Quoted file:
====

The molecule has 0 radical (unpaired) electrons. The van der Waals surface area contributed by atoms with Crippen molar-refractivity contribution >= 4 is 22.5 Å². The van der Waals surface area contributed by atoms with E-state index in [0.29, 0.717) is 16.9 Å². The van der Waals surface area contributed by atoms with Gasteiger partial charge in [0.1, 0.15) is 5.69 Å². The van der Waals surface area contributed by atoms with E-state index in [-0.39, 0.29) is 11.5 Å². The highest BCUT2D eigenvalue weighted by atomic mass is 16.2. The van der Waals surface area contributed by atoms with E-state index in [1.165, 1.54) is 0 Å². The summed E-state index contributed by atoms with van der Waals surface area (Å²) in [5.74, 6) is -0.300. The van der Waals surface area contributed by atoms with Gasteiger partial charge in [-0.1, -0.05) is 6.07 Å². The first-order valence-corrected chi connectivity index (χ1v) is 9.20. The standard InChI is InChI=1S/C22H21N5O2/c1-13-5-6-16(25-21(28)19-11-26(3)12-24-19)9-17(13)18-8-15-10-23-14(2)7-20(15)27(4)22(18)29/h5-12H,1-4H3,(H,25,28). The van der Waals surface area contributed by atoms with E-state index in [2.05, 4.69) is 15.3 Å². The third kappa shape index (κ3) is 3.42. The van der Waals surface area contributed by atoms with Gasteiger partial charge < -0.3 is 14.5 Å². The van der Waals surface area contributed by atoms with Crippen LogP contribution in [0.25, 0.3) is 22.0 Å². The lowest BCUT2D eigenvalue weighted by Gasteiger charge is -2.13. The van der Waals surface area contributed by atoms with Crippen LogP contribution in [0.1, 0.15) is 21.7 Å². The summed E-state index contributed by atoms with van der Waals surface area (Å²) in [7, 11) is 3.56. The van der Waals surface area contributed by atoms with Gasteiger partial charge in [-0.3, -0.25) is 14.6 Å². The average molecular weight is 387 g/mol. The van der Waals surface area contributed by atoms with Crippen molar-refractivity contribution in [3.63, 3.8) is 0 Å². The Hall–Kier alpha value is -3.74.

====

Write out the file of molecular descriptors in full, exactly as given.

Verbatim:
The molecule has 0 radical (unpaired) electrons. The van der Waals surface area contributed by atoms with Crippen molar-refractivity contribution >= 4 is 22.5 Å². The van der Waals surface area contributed by atoms with E-state index in [0.29, 0.717) is 16.9 Å². The van der Waals surface area contributed by atoms with Gasteiger partial charge in [0.1, 0.15) is 5.69 Å². The van der Waals surface area contributed by atoms with E-state index in [-0.39, 0.29) is 11.5 Å². The highest BCUT2D eigenvalue weighted by atomic mass is 16.2. The van der Waals surface area contributed by atoms with E-state index in [1.165, 1.54) is 0 Å². The summed E-state index contributed by atoms with van der Waals surface area (Å²) in [5.74, 6) is -0.300. The van der Waals surface area contributed by atoms with Gasteiger partial charge in [-0.1, -0.05) is 6.07 Å². The first-order valence-corrected chi connectivity index (χ1v) is 9.20. The standard InChI is InChI=1S/C22H21N5O2/c1-13-5-6-16(25-21(28)19-11-26(3)12-24-19)9-17(13)18-8-15-10-23-14(2)7-20(15)27(4)22(18)29/h5-12H,1-4H3,(H,25,28). The van der Waals surface area contributed by atoms with E-state index in [2.05, 4.69) is 15.3 Å². The third kappa shape index (κ3) is 3.42. The van der Waals surface area contributed by atoms with Gasteiger partial charge < -0.3 is 14.5 Å². The van der Waals surface area contributed by atoms with Crippen LogP contribution in [0.25, 0.3) is 22.0 Å². The lowest BCUT2D eigenvalue weighted by Gasteiger charge is -2.13. The van der Waals surface area contributed by atoms with Crippen LogP contribution in [0.1, 0.15) is 21.7 Å². The summed E-state index contributed by atoms with van der Waals surface area (Å²) in [7, 11) is 3.56. The van der Waals surface area contributed by atoms with Gasteiger partial charge in [-0.3, -0.25) is 14.6 Å². The average molecular weight is 387 g/mol. The van der Waals surface area contributed by atoms with Crippen molar-refractivity contribution in [3.63, 3.8) is 0 Å². The Hall–Kier alpha value is -3.74.